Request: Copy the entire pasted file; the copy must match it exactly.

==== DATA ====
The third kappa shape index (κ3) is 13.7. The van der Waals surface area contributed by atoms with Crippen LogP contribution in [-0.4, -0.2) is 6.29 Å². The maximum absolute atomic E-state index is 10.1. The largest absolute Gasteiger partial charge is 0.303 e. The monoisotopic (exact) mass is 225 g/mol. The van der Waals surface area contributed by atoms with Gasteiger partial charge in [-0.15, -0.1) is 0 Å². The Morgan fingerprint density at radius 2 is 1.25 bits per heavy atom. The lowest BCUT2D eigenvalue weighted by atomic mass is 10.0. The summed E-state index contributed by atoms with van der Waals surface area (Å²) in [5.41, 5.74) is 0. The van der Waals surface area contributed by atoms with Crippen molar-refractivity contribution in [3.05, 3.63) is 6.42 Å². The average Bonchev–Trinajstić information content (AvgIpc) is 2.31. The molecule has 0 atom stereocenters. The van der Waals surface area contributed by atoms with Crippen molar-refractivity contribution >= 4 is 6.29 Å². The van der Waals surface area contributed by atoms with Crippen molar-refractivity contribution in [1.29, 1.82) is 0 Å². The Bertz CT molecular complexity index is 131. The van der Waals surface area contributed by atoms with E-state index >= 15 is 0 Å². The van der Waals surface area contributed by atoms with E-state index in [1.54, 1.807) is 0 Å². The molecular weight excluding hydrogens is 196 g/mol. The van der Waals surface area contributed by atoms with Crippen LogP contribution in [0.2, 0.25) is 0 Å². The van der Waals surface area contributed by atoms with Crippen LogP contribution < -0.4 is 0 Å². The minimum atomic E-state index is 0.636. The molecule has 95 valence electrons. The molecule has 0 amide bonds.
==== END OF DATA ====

The third kappa shape index (κ3) is 13.7. The van der Waals surface area contributed by atoms with Crippen LogP contribution in [-0.4, -0.2) is 6.29 Å². The maximum absolute atomic E-state index is 10.1. The largest absolute Gasteiger partial charge is 0.303 e. The monoisotopic (exact) mass is 225 g/mol. The van der Waals surface area contributed by atoms with Gasteiger partial charge in [-0.15, -0.1) is 0 Å². The Morgan fingerprint density at radius 2 is 1.25 bits per heavy atom. The lowest BCUT2D eigenvalue weighted by atomic mass is 10.0. The summed E-state index contributed by atoms with van der Waals surface area (Å²) in [5.41, 5.74) is 0. The van der Waals surface area contributed by atoms with Crippen molar-refractivity contribution in [3.05, 3.63) is 6.42 Å². The average Bonchev–Trinajstić information content (AvgIpc) is 2.31. The molecule has 0 atom stereocenters. The van der Waals surface area contributed by atoms with Crippen molar-refractivity contribution >= 4 is 6.29 Å². The van der Waals surface area contributed by atoms with Crippen molar-refractivity contribution in [1.29, 1.82) is 0 Å². The Bertz CT molecular complexity index is 131. The van der Waals surface area contributed by atoms with E-state index >= 15 is 0 Å². The van der Waals surface area contributed by atoms with E-state index in [1.54, 1.807) is 0 Å². The molecular weight excluding hydrogens is 196 g/mol. The van der Waals surface area contributed by atoms with Crippen LogP contribution in [0.2, 0.25) is 0 Å². The van der Waals surface area contributed by atoms with Crippen LogP contribution < -0.4 is 0 Å². The minimum atomic E-state index is 0.636. The molecule has 95 valence electrons. The molecule has 0 amide bonds.